each of said buoys containing a plurality of sensing means for sensing said information-bearing signals and producing signals being a single-valued function of said information, transponder means for producing data signals in response to said interrogation signals and being offset in frequency therefrom by an amount which is a single-valued function of said information, time sharing means connected between said plurality of sensing means and said transponder including a sequential means connected to a plurality of switching means, said sequential means operative to selectively open one of said switches, and radiating means connected to said transponder for radiating said data signals.

3. An information system, comprising:

a plurality of randomly-located sources of data signals each including a respective transponder means; and,

a radar system for propagating interrogation signals to said sources, and for receiving said data signals and extracting data information contained in said data signals from each individual transponder separately and extracting range and bearing information by relating the data signals to the interrogation signals.

4. An information system, comprising:

a plurality of randomly-located sources of data signals;

a radar system for propagating interrogation signals to said sources, and for receiving said data signals and extracting data information contained in said data signals and extracting range and bearing information by relating the data signals to the interrogation signals;

each of said sources including a respective transponder means for producing said data signals by offsetting in frequency said interrogation signals by an amount determined by said information.

5. A system operative to produce and process data signals from a source, comprising:

a source of said data signals;

a radar system for propagating interrogation signals, and for receiving said data signals from said source, producing therefrom source position information and extracting data information contained in said data signals and extracting range and bearing information by relating the data signals to the interrogation signals;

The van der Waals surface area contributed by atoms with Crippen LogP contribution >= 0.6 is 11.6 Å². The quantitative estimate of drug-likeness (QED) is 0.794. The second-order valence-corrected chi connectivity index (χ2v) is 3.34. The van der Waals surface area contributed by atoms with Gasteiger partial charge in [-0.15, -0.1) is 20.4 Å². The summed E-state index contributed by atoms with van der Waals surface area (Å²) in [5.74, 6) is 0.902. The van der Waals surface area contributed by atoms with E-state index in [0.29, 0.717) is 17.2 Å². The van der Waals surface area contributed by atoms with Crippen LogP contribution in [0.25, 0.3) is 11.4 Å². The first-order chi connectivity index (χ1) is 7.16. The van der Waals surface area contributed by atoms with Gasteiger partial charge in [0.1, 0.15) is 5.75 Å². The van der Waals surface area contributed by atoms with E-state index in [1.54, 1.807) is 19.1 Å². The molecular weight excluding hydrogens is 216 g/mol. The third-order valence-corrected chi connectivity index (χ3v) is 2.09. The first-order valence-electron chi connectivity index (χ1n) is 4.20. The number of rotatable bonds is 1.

said source including receiver means for receiving said interrogation signals, a source of information-bearing signals, and means connected to said receiver means and said source of information-bearing signals for producing said data signals displaced in frequency from said interrogation signals by an amount which is a single-valued function of said information-bearing signals.

6. A system for sensing information-bearing signals in a multiplicity of portions of a particular area and transmitting data signals representative of said information, comprising:

a multiplicity of sensing means each located in a different area portion for sensing said informationbearing signals;

a radar system operative in a search mode for propagating interrogation signals and in a receive mode for receiving said data signals and producing therefrom sensed information and sensing means position information; and,

a multiplicity of transponders each connected to one of said sensing means for producing a data signal in response to one of said interrogation signals being shifted in frequency from said interrogation signal by an amount determined by said sensed information signal and means for radiating said data signal.

7. A system for sensing information-bearing signals in a multiplicity of portions of a particular area and transmitting data signals representative of said information and position information, comprising:

a multiplicity of sensing means each located in a different area portion for sensing said informationbearing signals;

a radar system operative in a search mode for propagating interrogation signals and in a receive mode for receiving said data signals and producing therefrom said sensed information and sensing means position information; and,

a multiplicity of transponders each connected to one of said sensing means including means for producing at least one data signal in response to one of said interrogation signals being shifted in frequency from said interrogation signal by an amount determined by said sensed information signal and means for radiating said data signal.

8. An ocean data system for sensing information-bearing signals in a multiplicity of buoys in a particular ocean area and transmitting data signals representative of said information and position information, comprising:

a multiplicity of buoys scattered over said ocean area;

a radar system operative in a search mode for propagating interrogation signals and in a receive mode for receiving said data signals, and producing therefrom buoy position information and extracting data information contained in said data signals and extracting range and bearing information by relating the data signals to the interrogation signals;

each of said buoys containing a sensing means for sensing said information-bearing signals and producing signals being a single-valued function of said information, and transponder means connected to said sensing means for producing data signals in response to said interrogation signals, said transponder signals being shifted in frequency from said interrogation signals by an amount which is a single-valued function of said information.

9. The invention according to claim 8 and wherein:

each of said transponders comprises a variable tunable oscillator for producing a signal having a frequency which is a single-valued function of said information and a mixer means connected to said oscillator for mixing said oscillator signal with one of said interrogation signals.